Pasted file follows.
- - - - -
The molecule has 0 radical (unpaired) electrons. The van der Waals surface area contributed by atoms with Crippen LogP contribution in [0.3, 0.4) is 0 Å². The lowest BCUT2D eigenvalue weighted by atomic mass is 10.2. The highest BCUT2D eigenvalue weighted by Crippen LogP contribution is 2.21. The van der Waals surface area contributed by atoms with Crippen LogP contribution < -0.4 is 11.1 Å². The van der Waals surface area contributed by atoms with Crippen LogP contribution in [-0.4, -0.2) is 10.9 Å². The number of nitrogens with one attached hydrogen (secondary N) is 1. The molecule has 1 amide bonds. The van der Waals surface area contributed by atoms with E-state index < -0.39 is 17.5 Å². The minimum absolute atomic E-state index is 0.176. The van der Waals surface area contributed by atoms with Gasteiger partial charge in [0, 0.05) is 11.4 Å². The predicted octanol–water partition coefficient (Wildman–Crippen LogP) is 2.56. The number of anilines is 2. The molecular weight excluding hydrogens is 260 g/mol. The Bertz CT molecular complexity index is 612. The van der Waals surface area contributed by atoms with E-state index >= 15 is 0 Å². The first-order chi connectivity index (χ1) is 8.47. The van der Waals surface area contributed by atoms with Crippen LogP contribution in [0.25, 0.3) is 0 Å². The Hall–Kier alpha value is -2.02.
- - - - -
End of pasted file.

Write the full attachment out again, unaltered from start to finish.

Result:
The molecule has 0 radical (unpaired) electrons. The van der Waals surface area contributed by atoms with Crippen LogP contribution in [0.3, 0.4) is 0 Å². The lowest BCUT2D eigenvalue weighted by atomic mass is 10.2. The highest BCUT2D eigenvalue weighted by Crippen LogP contribution is 2.21. The van der Waals surface area contributed by atoms with Crippen LogP contribution < -0.4 is 11.1 Å². The van der Waals surface area contributed by atoms with Crippen LogP contribution in [-0.4, -0.2) is 10.9 Å². The number of nitrogens with one attached hydrogen (secondary N) is 1. The molecule has 1 amide bonds. The van der Waals surface area contributed by atoms with E-state index < -0.39 is 17.5 Å². The minimum absolute atomic E-state index is 0.176. The van der Waals surface area contributed by atoms with Gasteiger partial charge in [0, 0.05) is 11.4 Å². The predicted octanol–water partition coefficient (Wildman–Crippen LogP) is 2.56. The number of anilines is 2. The molecular weight excluding hydrogens is 260 g/mol. The Bertz CT molecular complexity index is 612. The van der Waals surface area contributed by atoms with E-state index >= 15 is 0 Å². The first-order chi connectivity index (χ1) is 8.47. The van der Waals surface area contributed by atoms with Crippen LogP contribution in [0.25, 0.3) is 0 Å². The Hall–Kier alpha value is -2.02.